Delaney’s Pansies

Delaney had spent his entire life trying to make the world a more beautiful place. And he’d done it—modestly perhaps, but he’d done it. His pansies glorified his yard and the yards of many others. Today, on his eighty-eighth birthday, he decided, at long last, to sit back and take pride in what he had accomplished.

Once, he had delighted in his wife. Now, a widower of many years, he still delighted in two things: his flowers, and storms. Thus, when he heard the thunder, he slipped away from the surprise party Celia, his daughter, had arranged, and stepped onto his porch, closing the door quietly.

It had been dark and pleasantly warm, but now the early-autumn, evening breeze had become a chilling gale, and the sky grew furiously black. The wind chimes clanked cacophonously. In his yard, the ancient elm swayed and the gate creaked, while a torrent poured onto his garden, drenching the glories of the roses, the splendid array of parti-colored lilies, and his favorites, the still-nascent, newly planted bed of pansies.

From inside, he heard music and laughter. Celia called, “Dad? Where are you? We’re ready to cut the cake.”

Delaney shook his head. “Old man,” he muttered, “this is not a night to be celebrating.”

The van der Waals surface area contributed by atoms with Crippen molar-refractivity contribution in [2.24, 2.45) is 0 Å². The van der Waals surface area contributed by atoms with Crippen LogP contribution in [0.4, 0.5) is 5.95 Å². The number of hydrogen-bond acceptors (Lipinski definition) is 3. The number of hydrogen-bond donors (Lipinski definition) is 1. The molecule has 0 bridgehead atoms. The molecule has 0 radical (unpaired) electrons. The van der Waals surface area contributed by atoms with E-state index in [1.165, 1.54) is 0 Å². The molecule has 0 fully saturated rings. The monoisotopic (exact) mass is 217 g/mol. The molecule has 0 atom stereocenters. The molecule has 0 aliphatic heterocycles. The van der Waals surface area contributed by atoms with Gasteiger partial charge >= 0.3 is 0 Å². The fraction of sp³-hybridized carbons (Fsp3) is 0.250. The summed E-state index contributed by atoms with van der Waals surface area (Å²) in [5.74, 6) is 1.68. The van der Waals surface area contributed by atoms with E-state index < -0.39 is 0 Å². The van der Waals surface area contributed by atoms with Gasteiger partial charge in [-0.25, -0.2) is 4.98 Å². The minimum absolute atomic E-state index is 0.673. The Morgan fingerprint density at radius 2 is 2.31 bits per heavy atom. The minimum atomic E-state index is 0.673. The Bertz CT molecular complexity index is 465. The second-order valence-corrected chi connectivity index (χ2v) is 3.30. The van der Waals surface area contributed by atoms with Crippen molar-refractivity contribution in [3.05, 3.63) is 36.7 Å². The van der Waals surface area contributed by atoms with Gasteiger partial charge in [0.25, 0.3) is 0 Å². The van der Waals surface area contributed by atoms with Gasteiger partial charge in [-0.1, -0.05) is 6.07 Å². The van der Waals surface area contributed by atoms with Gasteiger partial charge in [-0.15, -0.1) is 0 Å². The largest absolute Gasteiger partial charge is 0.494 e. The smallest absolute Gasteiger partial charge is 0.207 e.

A lightning bolt flashed, illuminating the world. The storm’s effects were lovely to see, but ah, the poor pansies. He sighed, then grabbed a baseball cap from a peg, slipped it over his sparse white hair, withdrew a folded plastic sheet from the boxful on the porch, and stepped into the driving rain. The petunias were a dozen steps away, and clearly in peril. He bent down by the elm to gather a few small bricks to hold the plastic in place.

As he did, a second bolt of lightning erupted, shattering the huge tree. He had time for one last thought before the tree crashed down, My pansies, they’ll ….


They buried Delaney beside his wife, on a cool, bright afternoon, covering his grave with his beloved pansies. “He’ll like that,” Celia said, wiping her eyes.